But the fun proves fleeting. The Obama campaign has had enough and finds a sympathetic ear in News Corp. CEO Rupert Murdoch (Simon McBurney). While Ailes, ever the misogynist and xenophobe, blames Murdoch's wife, Wendi Deng (Julee Cerda), for brainwashing him with her liberal globalist agenda, for once Murdoch comes across as savvier than Ailes.
Ailes has hitched his worldview to a white nationalist nostalgia that feels on the nose in its familiarity (the episode ends with Ailes giving a speech that concludes "We can make America great again!"). But Murdoch, true to life, seems to recognize that an Obama presidency will be good for business. Fear, as Ailes should know, is an excellent driver of news ratings. And besides, a giant multinational corporation like News Corp. needs to maintain cordial relations with those in position to grease the regulatory wheels.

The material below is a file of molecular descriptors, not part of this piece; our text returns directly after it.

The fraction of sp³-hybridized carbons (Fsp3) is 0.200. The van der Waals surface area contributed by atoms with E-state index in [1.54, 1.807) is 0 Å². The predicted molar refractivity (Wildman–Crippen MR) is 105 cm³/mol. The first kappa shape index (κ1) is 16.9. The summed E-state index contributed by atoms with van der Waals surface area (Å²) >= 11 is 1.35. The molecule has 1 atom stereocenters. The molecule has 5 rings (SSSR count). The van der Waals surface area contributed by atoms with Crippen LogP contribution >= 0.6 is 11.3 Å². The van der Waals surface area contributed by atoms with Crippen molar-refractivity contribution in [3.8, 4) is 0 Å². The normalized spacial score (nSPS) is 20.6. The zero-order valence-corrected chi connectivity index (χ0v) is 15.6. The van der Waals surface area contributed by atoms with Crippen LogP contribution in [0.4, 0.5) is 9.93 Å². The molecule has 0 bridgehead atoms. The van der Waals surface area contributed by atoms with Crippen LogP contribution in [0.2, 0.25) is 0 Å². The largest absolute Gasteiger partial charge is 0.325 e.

What might appropriately be framed as a clash between pure conservative ideology and realpolitik (the ideology of power) is instead refracted through an overly presentist "nationalist" vs. "globalist" narrative lens. Whatever the true stakes of the conflict between Ailes and Murdoch, it comes to a head when Ailes is lured to what he is led to believe will be a one-on-one meeting with Obama. By the time Ailes is allowed into the ornate hotel conference room, he finds Murdoch munching on leftovers as Obama exits.